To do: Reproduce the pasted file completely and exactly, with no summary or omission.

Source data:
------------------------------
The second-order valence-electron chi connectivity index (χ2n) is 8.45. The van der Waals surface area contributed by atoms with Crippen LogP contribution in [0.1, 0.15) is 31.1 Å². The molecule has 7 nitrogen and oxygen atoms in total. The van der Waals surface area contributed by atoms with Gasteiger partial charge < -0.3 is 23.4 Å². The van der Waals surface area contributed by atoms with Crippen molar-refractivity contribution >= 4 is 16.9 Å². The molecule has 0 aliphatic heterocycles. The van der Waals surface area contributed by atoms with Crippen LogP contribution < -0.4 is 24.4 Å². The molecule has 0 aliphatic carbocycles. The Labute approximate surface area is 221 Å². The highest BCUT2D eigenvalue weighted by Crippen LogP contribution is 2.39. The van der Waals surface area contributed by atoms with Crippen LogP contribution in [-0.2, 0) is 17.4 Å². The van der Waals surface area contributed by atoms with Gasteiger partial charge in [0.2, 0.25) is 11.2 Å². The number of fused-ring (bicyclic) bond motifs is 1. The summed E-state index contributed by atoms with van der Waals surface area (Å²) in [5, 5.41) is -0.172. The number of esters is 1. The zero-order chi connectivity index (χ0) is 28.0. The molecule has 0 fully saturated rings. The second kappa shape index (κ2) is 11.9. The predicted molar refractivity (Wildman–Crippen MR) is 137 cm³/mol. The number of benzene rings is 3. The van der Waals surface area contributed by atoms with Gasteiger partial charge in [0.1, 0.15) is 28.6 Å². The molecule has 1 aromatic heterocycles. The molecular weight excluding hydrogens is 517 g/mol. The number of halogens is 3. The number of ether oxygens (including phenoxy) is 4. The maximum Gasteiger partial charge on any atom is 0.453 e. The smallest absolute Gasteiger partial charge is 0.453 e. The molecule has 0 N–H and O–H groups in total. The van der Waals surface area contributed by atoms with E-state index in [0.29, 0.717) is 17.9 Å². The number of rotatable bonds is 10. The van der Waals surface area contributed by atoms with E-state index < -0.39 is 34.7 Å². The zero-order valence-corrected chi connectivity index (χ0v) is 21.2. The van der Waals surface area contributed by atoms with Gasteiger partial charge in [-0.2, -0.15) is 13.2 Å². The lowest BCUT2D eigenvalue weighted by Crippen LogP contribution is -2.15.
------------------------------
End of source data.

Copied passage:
The second-order valence-electron chi connectivity index (χ2n) is 8.45. The van der Waals surface area contributed by atoms with Crippen LogP contribution in [0.1, 0.15) is 31.1 Å². The molecule has 7 nitrogen and oxygen atoms in total. The van der Waals surface area contributed by atoms with Gasteiger partial charge < -0.3 is 23.4 Å². The van der Waals surface area contributed by atoms with Crippen molar-refractivity contribution >= 4 is 16.9 Å². The molecule has 0 aliphatic heterocycles. The van der Waals surface area contributed by atoms with Crippen LogP contribution < -0.4 is 24.4 Å². The molecule has 0 aliphatic carbocycles. The Labute approximate surface area is 221 Å². The highest BCUT2D eigenvalue weighted by Crippen LogP contribution is 2.39. The van der Waals surface area contributed by atoms with Crippen LogP contribution in [-0.2, 0) is 17.4 Å². The van der Waals surface area contributed by atoms with Gasteiger partial charge in [0.2, 0.25) is 11.2 Å². The number of fused-ring (bicyclic) bond motifs is 1. The summed E-state index contributed by atoms with van der Waals surface area (Å²) in [5, 5.41) is -0.172. The number of esters is 1. The zero-order chi connectivity index (χ0) is 28.0. The molecule has 0 fully saturated rings. The second kappa shape index (κ2) is 11.9. The predicted molar refractivity (Wildman–Crippen MR) is 137 cm³/mol. The number of benzene rings is 3. The van der Waals surface area contributed by atoms with Gasteiger partial charge in [0.1, 0.15) is 28.6 Å². The molecule has 1 aromatic heterocycles. The molecular weight excluding hydrogens is 517 g/mol. The number of halogens is 3. The number of ether oxygens (including phenoxy) is 4. The maximum Gasteiger partial charge on any atom is 0.453 e. The smallest absolute Gasteiger partial charge is 0.453 e. The molecule has 0 N–H and O–H groups in total. The van der Waals surface area contributed by atoms with E-state index in [0.29, 0.717) is 17.9 Å². The number of rotatable bonds is 10. The van der Waals surface area contributed by atoms with E-state index < -0.39 is 34.7 Å². The zero-order valence-corrected chi connectivity index (χ0v) is 21.2. The van der Waals surface area contributed by atoms with Gasteiger partial charge in [-0.2, -0.15) is 13.2 Å². The lowest BCUT2D eigenvalue weighted by Crippen LogP contribution is -2.15.